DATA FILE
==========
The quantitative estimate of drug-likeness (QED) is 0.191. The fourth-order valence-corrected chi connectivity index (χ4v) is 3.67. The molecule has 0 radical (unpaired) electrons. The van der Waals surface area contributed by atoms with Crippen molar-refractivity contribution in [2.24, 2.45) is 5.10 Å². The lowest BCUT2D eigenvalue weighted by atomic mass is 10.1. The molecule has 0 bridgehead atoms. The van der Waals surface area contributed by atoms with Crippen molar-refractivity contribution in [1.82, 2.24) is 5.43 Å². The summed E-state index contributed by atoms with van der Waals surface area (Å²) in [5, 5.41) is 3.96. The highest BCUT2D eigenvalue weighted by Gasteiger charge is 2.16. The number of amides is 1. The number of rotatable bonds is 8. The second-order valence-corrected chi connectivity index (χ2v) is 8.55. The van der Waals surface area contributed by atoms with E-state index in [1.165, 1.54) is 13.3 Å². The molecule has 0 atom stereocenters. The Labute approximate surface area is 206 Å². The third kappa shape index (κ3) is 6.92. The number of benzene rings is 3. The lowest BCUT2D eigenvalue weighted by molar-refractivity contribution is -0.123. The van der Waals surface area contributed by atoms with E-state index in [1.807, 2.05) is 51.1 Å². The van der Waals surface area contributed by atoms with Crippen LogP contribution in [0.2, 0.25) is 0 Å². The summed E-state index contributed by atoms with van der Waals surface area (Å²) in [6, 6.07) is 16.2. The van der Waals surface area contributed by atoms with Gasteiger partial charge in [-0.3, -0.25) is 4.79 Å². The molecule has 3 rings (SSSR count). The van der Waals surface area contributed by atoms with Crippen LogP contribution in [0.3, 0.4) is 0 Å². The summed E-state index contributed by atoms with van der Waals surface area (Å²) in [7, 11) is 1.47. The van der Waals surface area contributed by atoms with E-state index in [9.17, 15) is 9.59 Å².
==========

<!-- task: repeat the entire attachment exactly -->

The quantitative estimate of drug-likeness (QED) is 0.191. The fourth-order valence-corrected chi connectivity index (χ4v) is 3.67. The molecule has 0 radical (unpaired) electrons. The van der Waals surface area contributed by atoms with Crippen molar-refractivity contribution in [2.24, 2.45) is 5.10 Å². The lowest BCUT2D eigenvalue weighted by atomic mass is 10.1. The molecule has 0 bridgehead atoms. The van der Waals surface area contributed by atoms with Crippen molar-refractivity contribution in [1.82, 2.24) is 5.43 Å². The summed E-state index contributed by atoms with van der Waals surface area (Å²) in [5, 5.41) is 3.96. The highest BCUT2D eigenvalue weighted by Gasteiger charge is 2.16. The number of amides is 1. The number of rotatable bonds is 8. The second-order valence-corrected chi connectivity index (χ2v) is 8.55. The van der Waals surface area contributed by atoms with E-state index in [1.165, 1.54) is 13.3 Å². The molecule has 0 atom stereocenters. The Labute approximate surface area is 206 Å². The third kappa shape index (κ3) is 6.92. The number of benzene rings is 3. The lowest BCUT2D eigenvalue weighted by molar-refractivity contribution is -0.123. The van der Waals surface area contributed by atoms with E-state index in [1.807, 2.05) is 51.1 Å². The van der Waals surface area contributed by atoms with Crippen LogP contribution in [0.2, 0.25) is 0 Å². The summed E-state index contributed by atoms with van der Waals surface area (Å²) in [6, 6.07) is 16.2. The van der Waals surface area contributed by atoms with Gasteiger partial charge in [-0.3, -0.25) is 4.79 Å². The molecule has 3 rings (SSSR count). The van der Waals surface area contributed by atoms with Crippen LogP contribution in [0.3, 0.4) is 0 Å². The summed E-state index contributed by atoms with van der Waals surface area (Å²) in [7, 11) is 1.47. The van der Waals surface area contributed by atoms with E-state index in [9.17, 15) is 9.59 Å².